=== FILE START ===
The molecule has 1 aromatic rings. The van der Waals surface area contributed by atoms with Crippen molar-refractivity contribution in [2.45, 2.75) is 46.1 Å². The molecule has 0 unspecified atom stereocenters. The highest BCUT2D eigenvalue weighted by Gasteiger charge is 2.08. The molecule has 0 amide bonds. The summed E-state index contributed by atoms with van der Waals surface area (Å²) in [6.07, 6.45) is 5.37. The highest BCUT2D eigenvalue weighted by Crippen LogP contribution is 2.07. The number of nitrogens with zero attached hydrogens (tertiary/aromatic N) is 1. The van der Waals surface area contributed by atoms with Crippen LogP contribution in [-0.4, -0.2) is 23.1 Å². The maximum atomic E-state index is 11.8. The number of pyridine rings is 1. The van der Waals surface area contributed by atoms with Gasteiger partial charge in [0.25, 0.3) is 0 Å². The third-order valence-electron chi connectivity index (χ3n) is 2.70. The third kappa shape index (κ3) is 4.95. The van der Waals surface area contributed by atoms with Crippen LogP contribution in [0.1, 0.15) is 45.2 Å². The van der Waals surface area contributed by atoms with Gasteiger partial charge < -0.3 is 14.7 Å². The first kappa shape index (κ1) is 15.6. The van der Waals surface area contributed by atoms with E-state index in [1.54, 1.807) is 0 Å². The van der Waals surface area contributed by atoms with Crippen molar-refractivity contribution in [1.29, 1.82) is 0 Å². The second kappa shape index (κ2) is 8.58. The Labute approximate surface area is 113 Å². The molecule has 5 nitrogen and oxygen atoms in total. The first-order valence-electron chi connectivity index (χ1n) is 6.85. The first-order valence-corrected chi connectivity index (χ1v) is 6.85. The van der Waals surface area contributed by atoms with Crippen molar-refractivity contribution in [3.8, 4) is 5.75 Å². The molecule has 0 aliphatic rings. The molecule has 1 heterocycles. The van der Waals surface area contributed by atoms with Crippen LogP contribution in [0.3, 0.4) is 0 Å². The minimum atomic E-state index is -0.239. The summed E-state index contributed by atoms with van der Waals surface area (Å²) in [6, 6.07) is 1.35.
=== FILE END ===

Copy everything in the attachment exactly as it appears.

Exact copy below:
The molecule has 1 aromatic rings. The van der Waals surface area contributed by atoms with Crippen molar-refractivity contribution in [2.45, 2.75) is 46.1 Å². The molecule has 0 unspecified atom stereocenters. The highest BCUT2D eigenvalue weighted by Gasteiger charge is 2.08. The molecule has 0 amide bonds. The summed E-state index contributed by atoms with van der Waals surface area (Å²) in [6.07, 6.45) is 5.37. The highest BCUT2D eigenvalue weighted by Crippen LogP contribution is 2.07. The number of nitrogens with zero attached hydrogens (tertiary/aromatic N) is 1. The van der Waals surface area contributed by atoms with Crippen LogP contribution in [-0.4, -0.2) is 23.1 Å². The maximum atomic E-state index is 11.8. The number of pyridine rings is 1. The van der Waals surface area contributed by atoms with Gasteiger partial charge in [0.25, 0.3) is 0 Å². The third-order valence-electron chi connectivity index (χ3n) is 2.70. The third kappa shape index (κ3) is 4.95. The van der Waals surface area contributed by atoms with Crippen LogP contribution in [0.1, 0.15) is 45.2 Å². The van der Waals surface area contributed by atoms with Gasteiger partial charge < -0.3 is 14.7 Å². The first kappa shape index (κ1) is 15.6. The van der Waals surface area contributed by atoms with E-state index in [1.54, 1.807) is 0 Å². The van der Waals surface area contributed by atoms with Crippen molar-refractivity contribution in [1.29, 1.82) is 0 Å². The second kappa shape index (κ2) is 8.58. The Labute approximate surface area is 113 Å². The molecule has 5 nitrogen and oxygen atoms in total. The first-order valence-electron chi connectivity index (χ1n) is 6.85. The first-order valence-corrected chi connectivity index (χ1v) is 6.85. The van der Waals surface area contributed by atoms with Crippen molar-refractivity contribution in [3.8, 4) is 5.75 Å². The molecule has 0 aliphatic rings. The molecule has 1 heterocycles. The van der Waals surface area contributed by atoms with Crippen LogP contribution in [0.3, 0.4) is 0 Å². The minimum atomic E-state index is -0.239. The summed E-state index contributed by atoms with van der Waals surface area (Å²) in [6, 6.07) is 1.35.